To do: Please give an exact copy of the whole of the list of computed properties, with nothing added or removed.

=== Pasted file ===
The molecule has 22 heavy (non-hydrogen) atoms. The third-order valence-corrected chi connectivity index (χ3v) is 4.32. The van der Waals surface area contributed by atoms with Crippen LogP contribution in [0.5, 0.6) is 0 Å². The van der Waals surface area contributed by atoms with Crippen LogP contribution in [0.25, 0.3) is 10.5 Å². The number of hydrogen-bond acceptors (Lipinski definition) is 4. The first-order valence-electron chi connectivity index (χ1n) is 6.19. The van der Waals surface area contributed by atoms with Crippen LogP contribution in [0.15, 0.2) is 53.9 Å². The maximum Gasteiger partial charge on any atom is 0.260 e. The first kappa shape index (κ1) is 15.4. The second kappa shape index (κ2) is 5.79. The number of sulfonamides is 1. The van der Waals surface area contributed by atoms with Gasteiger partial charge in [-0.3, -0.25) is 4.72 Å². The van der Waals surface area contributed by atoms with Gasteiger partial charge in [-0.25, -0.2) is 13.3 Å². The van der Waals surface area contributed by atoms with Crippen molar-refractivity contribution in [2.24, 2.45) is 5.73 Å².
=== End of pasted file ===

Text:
The molecule has 22 heavy (non-hydrogen) atoms. The third-order valence-corrected chi connectivity index (χ3v) is 4.32. The van der Waals surface area contributed by atoms with Crippen LogP contribution in [0.5, 0.6) is 0 Å². The van der Waals surface area contributed by atoms with Crippen LogP contribution in [0.25, 0.3) is 10.5 Å². The number of hydrogen-bond acceptors (Lipinski definition) is 4. The first-order valence-electron chi connectivity index (χ1n) is 6.19. The van der Waals surface area contributed by atoms with Crippen LogP contribution in [0.15, 0.2) is 53.9 Å². The maximum Gasteiger partial charge on any atom is 0.260 e. The first kappa shape index (κ1) is 15.4. The second kappa shape index (κ2) is 5.79. The number of sulfonamides is 1. The van der Waals surface area contributed by atoms with Gasteiger partial charge in [-0.3, -0.25) is 4.72 Å². The van der Waals surface area contributed by atoms with Gasteiger partial charge in [-0.25, -0.2) is 13.3 Å². The van der Waals surface area contributed by atoms with Crippen molar-refractivity contribution in [2.24, 2.45) is 5.73 Å².